Bishop Porteous must have felt so stupid. How much time and trouble could he have saved himself if he had simply allowed activists to edit Catholic doctrine before he preached it?

And while he was at it, he could have had activists run an eye over the doctrine of the Virgin Birth, Crucifixion, Resurrection and Return of Christ, just to make sure they were all lesbian, gay, bisexual, transgender and intersex compliant.

When the Catholic Church refused to change their 2000-year-old doctrine on the say-so of an activist; and when the activist refused to accept the Bishop’s statement of regret for causing offence, the Anti-Discrimination Commissioner decided the matter would go to a tribunal hearing.

A tribunal hearing would have discovered that Catholic Bishops and transgendered activists disagreed on existential questions such as the definition and purpose of marriage. Who knew?

The Tribunal would have adjudicated on whether the complainant felt humiliated and whether the bishop intended to offend. That’s right. Government bureaucrats would have investigated the emotions of the complainant and the inner thoughts of the churchman.

Presumably, the outcome would be better for the Bishop if he could prove he was not thinking malicious thoughts when he penned his booklet. The outrageous thing is that an unelected, unrepresentative public servant now has the power to probe the thoughts of a free man to determine whether or not a crime has been committed.

The activist eventually dropped her complaint, but only after Bishop Porteous had spent thousands of dollars on lawyers and wasted a year of his life agonising over whether or not he would be criminalised for expressing his sincerely held religious belief. Commissioner Robin Banks didn’t need to punish Bishop Porteous. The process was the punishment.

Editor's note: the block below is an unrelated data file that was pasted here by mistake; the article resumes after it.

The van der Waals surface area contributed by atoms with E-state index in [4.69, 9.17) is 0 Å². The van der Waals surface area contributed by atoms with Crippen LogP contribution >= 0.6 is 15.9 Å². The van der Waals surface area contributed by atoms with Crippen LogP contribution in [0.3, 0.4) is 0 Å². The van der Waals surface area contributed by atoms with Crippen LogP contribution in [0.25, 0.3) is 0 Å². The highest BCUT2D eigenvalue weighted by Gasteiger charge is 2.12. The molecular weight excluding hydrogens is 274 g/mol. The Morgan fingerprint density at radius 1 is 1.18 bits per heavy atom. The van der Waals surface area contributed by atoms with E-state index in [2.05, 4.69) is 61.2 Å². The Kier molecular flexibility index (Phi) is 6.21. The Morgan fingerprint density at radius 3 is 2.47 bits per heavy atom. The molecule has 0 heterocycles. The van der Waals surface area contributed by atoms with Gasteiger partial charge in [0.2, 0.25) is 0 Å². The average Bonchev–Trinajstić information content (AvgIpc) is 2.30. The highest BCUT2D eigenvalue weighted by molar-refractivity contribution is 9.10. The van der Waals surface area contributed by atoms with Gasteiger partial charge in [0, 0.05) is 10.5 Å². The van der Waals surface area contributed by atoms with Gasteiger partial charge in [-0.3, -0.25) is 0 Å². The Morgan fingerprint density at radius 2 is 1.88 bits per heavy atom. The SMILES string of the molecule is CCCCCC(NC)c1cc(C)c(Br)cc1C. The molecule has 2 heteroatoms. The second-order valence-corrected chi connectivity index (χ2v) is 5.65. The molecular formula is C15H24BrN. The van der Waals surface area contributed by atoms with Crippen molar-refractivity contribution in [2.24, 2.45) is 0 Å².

The activist could afford to drop her case against the Catholic Bishop because she didn’t need a judgment in her favour in order to win. She merely needed to make an example of one minister, and a thousand ministers across the country, not wanting the expense or the stress of being dragged before the courts, could be counted on to censor themselves.

Whilst the case against Bishop Porteous was dropped, the law in Tasmania remains. I was with pastors in Hobart earlier this year, and they were well aware that if they say the wrong thing, there is nothing stopping someone from claiming to have been offended and then hauling them before Robin Banks’ successor.

Think about that for a moment. If you say the wrong thing in Tasmania – and by the “wrong thing”, I mean the suddenly un-fashionable thing – there’s a Government bureaucrat who can punish you.

Israel Folau used to be known for his exploits on the rugby field. But one fateful day earlier this year, when asked a question on social media about God’s plan for homosexuals, he foolishly gave his honest opinion – that gays would go to hell unless they sought forgiveness.

Well all hell did break lose, against Israel Folau.

Suddenly, a footballer’s opinion about the afterlife created more outrage than the fact that Australia hasn’t won a Rugby World Cup in almost 20 years.

Australian Rugby boss Raelene Castle said that Folau’s religious belief about eternal judgment had been “the singularly most difficult thing” she had ever had to deal with!